Still waiting for firm information about an item I mentioned here Saturday — failure of the company that manages state employees’ pharmacy benefit to reimburse pharmacies. It now appears the problem persisted for the first two weeks of July for all pharmacies, potentially $3.2 million worth of prescriptions based on budget numbers.
My brief response to an inquiry Friday from the Department of Finance and Administration said the problem had been corrected, but a spokesman then was unable to say the size of the problem, how it had happened, how long it persisted and the amount of money at issue. Also at issue is whether any penalty should be sought from the contractor, MedImpact. It’s not known, for example, if pharmacies incurred financial costs — say a bounced check fee — when payments for prescriptions weren’t automatically made.
Two weeks of state employee drug benefits could amount to as much as $3.2 million worth of prescriptions. In addition to the reimbursement problem, an unknown number of state employees also had problems getting prescriptions filled in the first place because of a coding problem.
The issue arose at a meeting of the board of the State Employee Benefits Division last Tuesday. According to e-mails I received under a Freedom of Information Act request, John Kirtley, director of the state Board of Pharmacy, asked DFA officials for information on the payments withheld.
Chris Howlett at DFA responded Thursday:
This information has been requested from MedImpact. They are gathering the information but have not reported it to us yet. It is our understanding all pharmacies were involved. More information will come as it is made available to us.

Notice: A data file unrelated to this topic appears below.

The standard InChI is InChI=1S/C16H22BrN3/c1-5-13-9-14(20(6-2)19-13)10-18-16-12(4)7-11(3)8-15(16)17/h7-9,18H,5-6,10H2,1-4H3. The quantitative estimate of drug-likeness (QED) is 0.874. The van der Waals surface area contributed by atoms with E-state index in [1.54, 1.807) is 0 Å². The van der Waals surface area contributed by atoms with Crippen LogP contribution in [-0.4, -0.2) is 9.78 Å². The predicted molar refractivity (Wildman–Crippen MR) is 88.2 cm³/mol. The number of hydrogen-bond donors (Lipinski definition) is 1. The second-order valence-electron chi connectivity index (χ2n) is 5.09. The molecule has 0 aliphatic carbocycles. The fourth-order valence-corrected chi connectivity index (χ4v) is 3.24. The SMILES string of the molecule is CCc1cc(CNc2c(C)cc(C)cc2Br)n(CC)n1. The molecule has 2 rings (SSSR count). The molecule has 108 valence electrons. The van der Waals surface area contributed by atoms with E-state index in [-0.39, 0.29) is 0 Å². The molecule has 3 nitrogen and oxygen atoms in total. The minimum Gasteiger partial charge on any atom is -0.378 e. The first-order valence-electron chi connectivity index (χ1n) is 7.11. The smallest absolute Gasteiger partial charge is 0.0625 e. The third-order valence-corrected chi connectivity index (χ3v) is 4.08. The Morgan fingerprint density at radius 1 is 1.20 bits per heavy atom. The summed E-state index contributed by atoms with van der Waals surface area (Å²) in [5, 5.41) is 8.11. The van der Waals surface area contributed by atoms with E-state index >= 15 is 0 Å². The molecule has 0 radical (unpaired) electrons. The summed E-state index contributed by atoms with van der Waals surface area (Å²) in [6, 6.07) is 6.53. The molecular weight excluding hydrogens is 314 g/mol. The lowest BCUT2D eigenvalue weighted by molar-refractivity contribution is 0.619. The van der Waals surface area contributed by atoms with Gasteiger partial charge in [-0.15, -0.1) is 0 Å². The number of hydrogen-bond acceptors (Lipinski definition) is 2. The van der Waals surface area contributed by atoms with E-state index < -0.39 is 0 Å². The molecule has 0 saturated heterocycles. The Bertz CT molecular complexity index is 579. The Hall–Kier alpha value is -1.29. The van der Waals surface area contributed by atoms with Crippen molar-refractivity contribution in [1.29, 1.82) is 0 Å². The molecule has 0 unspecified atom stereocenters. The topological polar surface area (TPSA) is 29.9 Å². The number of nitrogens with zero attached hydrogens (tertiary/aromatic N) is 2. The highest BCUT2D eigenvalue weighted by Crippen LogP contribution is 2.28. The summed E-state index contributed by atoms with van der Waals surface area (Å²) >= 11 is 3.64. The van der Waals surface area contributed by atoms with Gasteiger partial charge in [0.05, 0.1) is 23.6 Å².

Medimpact took over the management of pharmacy benefits July 1. The change was expected to reduce costs.
UPDATE: This new information from Jake Bleed at DFA:
We are still following up with our pharmacy benefits manager, but we’ve learned that some claims filed by Arkansas pharmacies between July 1 and July 11 were not paid. All of those claims have since been paid and the issues in payment of eligible claims have been resolved.
In total, 737 pharmacies were affected, with a total number of 22,767 claims filed. The total amount in delayed payments was $2,246,078.56.
I also asked Bleed about potential for penalties.
We are still looking into the issue, but penalties are definitely an option we are considering at this time. We’ve not made a decision on whether or how to help pharmacies. We have also not been alerted to a problem with patients not being able to fill prescriptions, but based on this email, are looking into whether a problem exists.
My sources indicate some patients definitely ran into glitches on prescription approval in the early days of the new manager, but the problem didn’t appear to be as widespread or long lasting as the failure to reimburse pharmacies.
UPDATE: Scott Pace, director of the Arkansas Pharmacists Association, said a Little Rock pharmacist discovered the reimbursement problem and he got in touch with Chris Howlett at MedImpact after confirming the problem was widespread. He said Howlett reported to him it had been fixed by Aug. 12. The patient coding problem was apparently a much more limited issue and it occurred on the first day of the new management, July 1. It was fixed within hours, he said. He said he still wasn’t sure how the larger problem had arisen, but said he’d been told by MedImpact that a process in which approved claims are “kicked out” for further review (say a person left state coverage) had led to ALL claims being held up. He said the pharmacists had a “good interaction” with Howlett in addressing the problems.